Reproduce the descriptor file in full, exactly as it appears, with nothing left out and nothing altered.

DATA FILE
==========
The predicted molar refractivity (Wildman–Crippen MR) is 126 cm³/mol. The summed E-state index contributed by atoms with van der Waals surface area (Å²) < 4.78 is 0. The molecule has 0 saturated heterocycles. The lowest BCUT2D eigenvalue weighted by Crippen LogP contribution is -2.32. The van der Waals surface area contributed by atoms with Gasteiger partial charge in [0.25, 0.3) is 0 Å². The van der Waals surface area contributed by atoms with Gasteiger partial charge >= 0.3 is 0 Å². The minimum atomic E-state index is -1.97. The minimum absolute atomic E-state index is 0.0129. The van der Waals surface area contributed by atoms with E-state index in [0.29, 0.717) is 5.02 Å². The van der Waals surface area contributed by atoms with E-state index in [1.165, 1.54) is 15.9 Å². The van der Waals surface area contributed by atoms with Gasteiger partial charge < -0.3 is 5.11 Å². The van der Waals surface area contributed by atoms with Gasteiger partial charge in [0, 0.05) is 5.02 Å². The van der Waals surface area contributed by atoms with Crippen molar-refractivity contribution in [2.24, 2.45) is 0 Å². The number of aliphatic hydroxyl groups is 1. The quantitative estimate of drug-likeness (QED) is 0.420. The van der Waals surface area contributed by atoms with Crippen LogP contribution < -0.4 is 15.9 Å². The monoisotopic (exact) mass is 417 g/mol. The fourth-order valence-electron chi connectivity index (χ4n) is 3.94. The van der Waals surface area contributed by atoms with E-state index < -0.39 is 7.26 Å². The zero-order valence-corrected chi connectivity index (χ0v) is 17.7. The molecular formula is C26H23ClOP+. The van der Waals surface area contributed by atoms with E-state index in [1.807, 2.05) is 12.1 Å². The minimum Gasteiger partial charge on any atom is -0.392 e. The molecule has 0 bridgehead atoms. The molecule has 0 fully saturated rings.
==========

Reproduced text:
The predicted molar refractivity (Wildman–Crippen MR) is 126 cm³/mol. The summed E-state index contributed by atoms with van der Waals surface area (Å²) < 4.78 is 0. The molecule has 0 saturated heterocycles. The lowest BCUT2D eigenvalue weighted by Crippen LogP contribution is -2.32. The van der Waals surface area contributed by atoms with Gasteiger partial charge in [0.25, 0.3) is 0 Å². The van der Waals surface area contributed by atoms with Gasteiger partial charge >= 0.3 is 0 Å². The minimum atomic E-state index is -1.97. The minimum absolute atomic E-state index is 0.0129. The van der Waals surface area contributed by atoms with E-state index in [0.29, 0.717) is 5.02 Å². The van der Waals surface area contributed by atoms with E-state index in [1.165, 1.54) is 15.9 Å². The van der Waals surface area contributed by atoms with Gasteiger partial charge < -0.3 is 5.11 Å². The van der Waals surface area contributed by atoms with Gasteiger partial charge in [0, 0.05) is 5.02 Å². The van der Waals surface area contributed by atoms with Crippen molar-refractivity contribution in [2.24, 2.45) is 0 Å². The number of aliphatic hydroxyl groups is 1. The quantitative estimate of drug-likeness (QED) is 0.420. The van der Waals surface area contributed by atoms with Crippen LogP contribution < -0.4 is 15.9 Å². The monoisotopic (exact) mass is 417 g/mol. The fourth-order valence-electron chi connectivity index (χ4n) is 3.94. The van der Waals surface area contributed by atoms with E-state index < -0.39 is 7.26 Å². The zero-order valence-corrected chi connectivity index (χ0v) is 17.7. The molecular formula is C26H23ClOP+. The van der Waals surface area contributed by atoms with E-state index in [1.807, 2.05) is 12.1 Å². The minimum Gasteiger partial charge on any atom is -0.392 e. The molecule has 0 bridgehead atoms. The molecule has 0 fully saturated rings.